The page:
In their short history, video games have most often accomplished the deliverance of awe unto their players by means of technological innovation. Their worlds became crisper, their characters more lifelike or more expressive, and thusly, player actions ...
Lama piñatas are appearing across Europe. The Durr Burger showed up in a California desert. Epic’s “Fortnite” is bleeding into the real world, and the mystery of their dimensional warp has players scrambling both online and in that dusty thing we call the real world to figure just what’s happening next.
Car-sized burger restaurant mascots and piñatas aside, it was on June 30 that “Fortnite” actually broke a barrier. The megapopular battle royale game did a remarkable thing. Without changing the rules of its world, they got players to stand still and stare up into the sky together, and watch an event that would happen just once. The game stopped, a story began, and “Fortnite” is likely to be caught in the momentum of this narrative breakthrough for more than the foreseeable future.
In their short history, video games have most often accomplished the deliverance of awe unto their players by means of technological innovation. Their worlds became crisper, their characters more lifelike or more expressive, and thusly, player actions became more tangible, and so on.
Increasingly, though, exemplified perhaps by the success of Nintendo’s underpowered Switch console, such an awe has been harder to fabricate, instead leaving a sort of gap in the industry. This gap is further exacerbated by, or a repercussion of, the gaming industry’s dependence on a narrative style sloppily excavated from film and television and spattered onto gameplay with the elegance of a freight train on a speedway. And in the many attempts to smooth the edges between the player and the story, as in “The Breath of the Wild’s” quieter open world, or “Dark Souls’” and “Inside’s” ephemeral smattering of theming through world detail, the solution thus far has appeared a deliberate silencing of the script in favor of emergent and accidental discovery. Those methods are intriguing, and their games better as a result, but there remains a yearning for narrative punch. For awe. And only recently did I find it once again, in perhaps the least serious game demanding all of our attention.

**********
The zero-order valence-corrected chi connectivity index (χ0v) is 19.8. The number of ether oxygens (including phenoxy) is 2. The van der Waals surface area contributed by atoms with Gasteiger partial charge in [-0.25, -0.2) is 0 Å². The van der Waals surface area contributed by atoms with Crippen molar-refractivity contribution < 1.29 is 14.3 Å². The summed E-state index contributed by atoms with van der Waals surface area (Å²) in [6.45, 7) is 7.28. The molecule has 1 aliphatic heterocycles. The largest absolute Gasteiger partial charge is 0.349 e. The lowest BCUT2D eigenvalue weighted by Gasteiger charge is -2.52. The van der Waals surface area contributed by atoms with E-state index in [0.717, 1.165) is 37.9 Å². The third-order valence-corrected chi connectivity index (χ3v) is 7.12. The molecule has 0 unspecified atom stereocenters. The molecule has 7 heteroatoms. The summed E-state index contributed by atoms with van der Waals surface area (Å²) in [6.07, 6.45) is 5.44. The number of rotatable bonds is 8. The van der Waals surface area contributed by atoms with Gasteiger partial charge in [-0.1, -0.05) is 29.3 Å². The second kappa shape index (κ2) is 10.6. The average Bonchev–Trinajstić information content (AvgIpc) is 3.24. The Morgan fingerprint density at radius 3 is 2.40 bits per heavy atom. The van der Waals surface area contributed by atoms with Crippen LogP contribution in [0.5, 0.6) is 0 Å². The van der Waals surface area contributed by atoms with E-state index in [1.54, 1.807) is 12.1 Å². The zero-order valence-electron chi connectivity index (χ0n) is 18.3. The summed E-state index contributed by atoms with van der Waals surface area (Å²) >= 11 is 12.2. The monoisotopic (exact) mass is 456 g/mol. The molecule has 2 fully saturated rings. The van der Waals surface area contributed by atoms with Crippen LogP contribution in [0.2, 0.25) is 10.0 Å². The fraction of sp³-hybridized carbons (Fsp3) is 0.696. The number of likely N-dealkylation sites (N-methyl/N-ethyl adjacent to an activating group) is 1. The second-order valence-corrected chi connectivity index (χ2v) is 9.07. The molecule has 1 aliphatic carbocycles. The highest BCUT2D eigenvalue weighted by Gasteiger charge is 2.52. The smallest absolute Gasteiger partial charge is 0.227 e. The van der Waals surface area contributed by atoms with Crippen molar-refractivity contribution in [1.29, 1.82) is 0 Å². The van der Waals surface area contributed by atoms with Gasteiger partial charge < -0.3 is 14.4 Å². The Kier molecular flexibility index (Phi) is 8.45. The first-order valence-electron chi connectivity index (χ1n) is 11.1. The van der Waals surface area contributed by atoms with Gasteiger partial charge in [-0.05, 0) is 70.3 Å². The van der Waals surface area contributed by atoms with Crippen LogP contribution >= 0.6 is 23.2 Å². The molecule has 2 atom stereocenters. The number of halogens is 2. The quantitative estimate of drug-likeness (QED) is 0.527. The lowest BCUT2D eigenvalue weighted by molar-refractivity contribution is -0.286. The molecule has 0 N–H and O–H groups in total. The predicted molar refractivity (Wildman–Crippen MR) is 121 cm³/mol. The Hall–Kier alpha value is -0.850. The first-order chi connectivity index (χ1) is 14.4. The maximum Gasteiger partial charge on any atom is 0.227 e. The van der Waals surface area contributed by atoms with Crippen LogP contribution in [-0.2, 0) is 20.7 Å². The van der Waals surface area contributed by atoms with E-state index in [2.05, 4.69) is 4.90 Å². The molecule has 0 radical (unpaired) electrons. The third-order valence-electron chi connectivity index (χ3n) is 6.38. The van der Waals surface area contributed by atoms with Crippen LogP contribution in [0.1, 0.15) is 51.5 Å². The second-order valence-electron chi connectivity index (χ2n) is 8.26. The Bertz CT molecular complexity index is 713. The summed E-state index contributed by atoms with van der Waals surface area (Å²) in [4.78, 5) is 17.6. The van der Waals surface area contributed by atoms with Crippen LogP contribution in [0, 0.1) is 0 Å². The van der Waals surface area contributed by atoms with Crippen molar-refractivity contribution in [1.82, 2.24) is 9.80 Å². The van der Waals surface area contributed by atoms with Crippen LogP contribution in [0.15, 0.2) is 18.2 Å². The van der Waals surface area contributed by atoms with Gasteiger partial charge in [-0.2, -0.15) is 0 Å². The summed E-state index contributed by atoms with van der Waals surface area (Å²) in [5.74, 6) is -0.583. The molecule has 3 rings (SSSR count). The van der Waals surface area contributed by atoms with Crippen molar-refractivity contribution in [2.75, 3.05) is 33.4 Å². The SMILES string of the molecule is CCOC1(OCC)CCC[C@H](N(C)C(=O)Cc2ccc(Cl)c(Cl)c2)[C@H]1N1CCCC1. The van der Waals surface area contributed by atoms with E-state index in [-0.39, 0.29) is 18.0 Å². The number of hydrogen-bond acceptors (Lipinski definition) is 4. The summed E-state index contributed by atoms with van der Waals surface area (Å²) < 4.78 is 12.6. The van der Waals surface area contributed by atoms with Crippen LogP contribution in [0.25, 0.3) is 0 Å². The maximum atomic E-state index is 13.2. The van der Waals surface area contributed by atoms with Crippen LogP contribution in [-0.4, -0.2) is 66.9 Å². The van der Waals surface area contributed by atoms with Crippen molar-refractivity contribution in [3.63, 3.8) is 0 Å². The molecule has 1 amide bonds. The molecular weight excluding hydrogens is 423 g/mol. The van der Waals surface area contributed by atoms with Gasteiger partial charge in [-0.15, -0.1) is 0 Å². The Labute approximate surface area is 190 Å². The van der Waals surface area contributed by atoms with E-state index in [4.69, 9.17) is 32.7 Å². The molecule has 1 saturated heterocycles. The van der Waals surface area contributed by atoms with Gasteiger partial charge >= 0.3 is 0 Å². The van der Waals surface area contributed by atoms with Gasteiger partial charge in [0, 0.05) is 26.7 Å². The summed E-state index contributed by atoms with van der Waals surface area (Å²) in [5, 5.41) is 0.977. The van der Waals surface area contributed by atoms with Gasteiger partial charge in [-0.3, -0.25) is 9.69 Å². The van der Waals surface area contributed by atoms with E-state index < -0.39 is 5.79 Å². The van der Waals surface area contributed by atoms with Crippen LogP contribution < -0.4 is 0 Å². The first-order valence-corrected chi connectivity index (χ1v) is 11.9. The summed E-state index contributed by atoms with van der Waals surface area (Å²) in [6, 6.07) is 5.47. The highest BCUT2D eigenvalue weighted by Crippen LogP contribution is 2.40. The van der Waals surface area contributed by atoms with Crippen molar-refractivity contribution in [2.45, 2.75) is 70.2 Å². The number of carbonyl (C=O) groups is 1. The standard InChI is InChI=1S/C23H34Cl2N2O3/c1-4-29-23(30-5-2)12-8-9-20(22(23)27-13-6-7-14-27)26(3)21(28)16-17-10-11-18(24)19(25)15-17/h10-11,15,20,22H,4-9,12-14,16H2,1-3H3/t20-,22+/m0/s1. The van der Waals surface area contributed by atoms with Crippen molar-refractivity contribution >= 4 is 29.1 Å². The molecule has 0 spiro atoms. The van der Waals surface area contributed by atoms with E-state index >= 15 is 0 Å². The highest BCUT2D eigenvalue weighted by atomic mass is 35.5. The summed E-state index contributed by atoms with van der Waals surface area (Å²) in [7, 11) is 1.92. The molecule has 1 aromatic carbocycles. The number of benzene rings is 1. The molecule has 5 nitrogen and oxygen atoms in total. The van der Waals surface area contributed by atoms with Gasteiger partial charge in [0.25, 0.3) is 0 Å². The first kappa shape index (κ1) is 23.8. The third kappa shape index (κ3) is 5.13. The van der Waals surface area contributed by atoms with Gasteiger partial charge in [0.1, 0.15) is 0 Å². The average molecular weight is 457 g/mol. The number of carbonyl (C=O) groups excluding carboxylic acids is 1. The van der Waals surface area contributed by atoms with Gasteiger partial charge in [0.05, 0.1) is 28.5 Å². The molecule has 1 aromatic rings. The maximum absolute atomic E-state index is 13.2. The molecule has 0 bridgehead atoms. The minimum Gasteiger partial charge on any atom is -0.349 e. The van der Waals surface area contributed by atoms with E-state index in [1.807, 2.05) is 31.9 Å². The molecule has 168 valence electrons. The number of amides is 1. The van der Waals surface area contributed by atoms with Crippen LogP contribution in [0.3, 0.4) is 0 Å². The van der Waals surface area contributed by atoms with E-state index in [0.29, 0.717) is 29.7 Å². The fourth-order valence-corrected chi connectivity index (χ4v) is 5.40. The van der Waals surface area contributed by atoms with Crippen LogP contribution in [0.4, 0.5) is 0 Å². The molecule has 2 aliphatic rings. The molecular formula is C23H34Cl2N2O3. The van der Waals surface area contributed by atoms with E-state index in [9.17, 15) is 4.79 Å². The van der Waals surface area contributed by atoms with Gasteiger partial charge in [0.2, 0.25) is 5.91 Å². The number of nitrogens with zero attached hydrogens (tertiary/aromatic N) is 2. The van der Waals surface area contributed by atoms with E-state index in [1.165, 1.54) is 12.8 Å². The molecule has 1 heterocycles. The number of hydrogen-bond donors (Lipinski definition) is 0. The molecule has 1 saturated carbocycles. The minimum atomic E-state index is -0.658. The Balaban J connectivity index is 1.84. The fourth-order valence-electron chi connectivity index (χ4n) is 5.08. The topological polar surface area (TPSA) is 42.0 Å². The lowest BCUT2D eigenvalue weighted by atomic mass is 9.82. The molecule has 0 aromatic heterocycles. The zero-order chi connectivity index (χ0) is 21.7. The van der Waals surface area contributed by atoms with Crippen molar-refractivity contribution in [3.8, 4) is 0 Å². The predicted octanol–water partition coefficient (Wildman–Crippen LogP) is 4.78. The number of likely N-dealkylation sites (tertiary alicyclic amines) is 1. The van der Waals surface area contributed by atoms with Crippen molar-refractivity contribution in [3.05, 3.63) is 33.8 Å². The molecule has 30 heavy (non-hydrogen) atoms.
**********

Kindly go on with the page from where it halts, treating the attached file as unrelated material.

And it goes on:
Back in 1902, the short film “A Trip to the Moon” depicted a group of wizards coming together to accomplish an impossible goal. They sought to fire a rocket into the sky and land it on the moon, men in tow. They accomplished this goal, as halfway through the famed first science fiction short film, that rocket landed on said moon and provided us a most iconic image.
Director Georges Méliès drew inspiration from Jules Verne, and through sheer force of will, imagination, and technology lurched film-making into the realm of speculative fiction as literature had done before it. There’s a natural awe to seeing a rocket boost off into the sky, a touch of the unbelievable, which in its creative visualization was necessary to prove film’s potential, that it’s not about showing what is, but what could be.
Another rocket launch, this time in 2018, has performed a similar function for a medium which is only now finding ways to prove its uniqueness in the grand history of human narrative achievement. Video games have long chased the wrong aesthetic dragon, that of “A Trip to The Moon’s” accomplishment, or the depiction of fiction as a linear progression of events, by which we as watchers create meaning in the unfolding of its narrative. This method for fiction, then, was sculpted into an expectation which game designers have long leaned on to promote a video game’s value. A fiction, a thing to watch, a narrative to discover and evaluate, is something we’ve all been taught to implicitly understand by pre-existing media. We can call what happened in “Fortnite” a narrative, but I’m not sure we can actually call it fiction.